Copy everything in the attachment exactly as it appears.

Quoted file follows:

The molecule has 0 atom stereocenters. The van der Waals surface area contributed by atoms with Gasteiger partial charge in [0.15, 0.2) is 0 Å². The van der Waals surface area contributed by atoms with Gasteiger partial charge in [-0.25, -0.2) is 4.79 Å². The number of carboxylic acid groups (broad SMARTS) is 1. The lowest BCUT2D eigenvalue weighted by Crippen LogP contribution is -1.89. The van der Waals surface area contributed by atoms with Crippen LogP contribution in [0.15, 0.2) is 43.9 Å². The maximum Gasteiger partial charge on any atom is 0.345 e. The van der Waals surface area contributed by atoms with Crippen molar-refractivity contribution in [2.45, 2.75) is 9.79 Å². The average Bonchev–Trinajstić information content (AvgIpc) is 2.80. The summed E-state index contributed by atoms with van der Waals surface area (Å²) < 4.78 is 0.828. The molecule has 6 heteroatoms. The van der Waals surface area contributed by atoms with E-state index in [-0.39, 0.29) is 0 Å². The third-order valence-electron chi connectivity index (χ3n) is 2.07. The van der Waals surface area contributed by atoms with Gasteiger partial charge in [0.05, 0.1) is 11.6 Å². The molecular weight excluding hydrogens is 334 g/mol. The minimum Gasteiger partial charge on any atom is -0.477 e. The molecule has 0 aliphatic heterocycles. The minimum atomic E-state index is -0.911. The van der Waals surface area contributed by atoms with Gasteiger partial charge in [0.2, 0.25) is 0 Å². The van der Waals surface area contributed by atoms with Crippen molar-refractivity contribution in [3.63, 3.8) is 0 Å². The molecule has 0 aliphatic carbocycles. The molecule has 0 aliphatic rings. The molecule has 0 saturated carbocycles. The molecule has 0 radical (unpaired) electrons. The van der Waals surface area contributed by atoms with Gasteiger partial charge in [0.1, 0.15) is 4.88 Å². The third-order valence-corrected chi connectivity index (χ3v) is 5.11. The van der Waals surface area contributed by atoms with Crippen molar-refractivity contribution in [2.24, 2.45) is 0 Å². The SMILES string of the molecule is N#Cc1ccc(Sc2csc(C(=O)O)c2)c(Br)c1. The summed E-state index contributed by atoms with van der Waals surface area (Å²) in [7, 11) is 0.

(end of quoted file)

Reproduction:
The molecule has 0 atom stereocenters. The van der Waals surface area contributed by atoms with Gasteiger partial charge in [0.15, 0.2) is 0 Å². The van der Waals surface area contributed by atoms with Gasteiger partial charge in [-0.25, -0.2) is 4.79 Å². The number of carboxylic acid groups (broad SMARTS) is 1. The lowest BCUT2D eigenvalue weighted by Crippen LogP contribution is -1.89. The van der Waals surface area contributed by atoms with Crippen LogP contribution in [0.15, 0.2) is 43.9 Å². The maximum Gasteiger partial charge on any atom is 0.345 e. The van der Waals surface area contributed by atoms with Crippen molar-refractivity contribution in [2.45, 2.75) is 9.79 Å². The average Bonchev–Trinajstić information content (AvgIpc) is 2.80. The summed E-state index contributed by atoms with van der Waals surface area (Å²) < 4.78 is 0.828. The molecule has 6 heteroatoms. The van der Waals surface area contributed by atoms with E-state index in [-0.39, 0.29) is 0 Å². The third-order valence-electron chi connectivity index (χ3n) is 2.07. The van der Waals surface area contributed by atoms with Gasteiger partial charge in [0.05, 0.1) is 11.6 Å². The molecular weight excluding hydrogens is 334 g/mol. The minimum Gasteiger partial charge on any atom is -0.477 e. The molecule has 0 aliphatic heterocycles. The minimum atomic E-state index is -0.911. The van der Waals surface area contributed by atoms with Gasteiger partial charge in [0.2, 0.25) is 0 Å². The van der Waals surface area contributed by atoms with Crippen molar-refractivity contribution in [3.63, 3.8) is 0 Å². The molecule has 0 aliphatic carbocycles. The molecule has 0 aliphatic rings. The molecule has 0 saturated carbocycles. The molecule has 0 radical (unpaired) electrons. The van der Waals surface area contributed by atoms with Gasteiger partial charge in [0.1, 0.15) is 4.88 Å². The third-order valence-corrected chi connectivity index (χ3v) is 5.11. The van der Waals surface area contributed by atoms with Crippen molar-refractivity contribution in [2.24, 2.45) is 0 Å². The SMILES string of the molecule is N#Cc1ccc(Sc2csc(C(=O)O)c2)c(Br)c1. The summed E-state index contributed by atoms with van der Waals surface area (Å²) in [7, 11) is 0.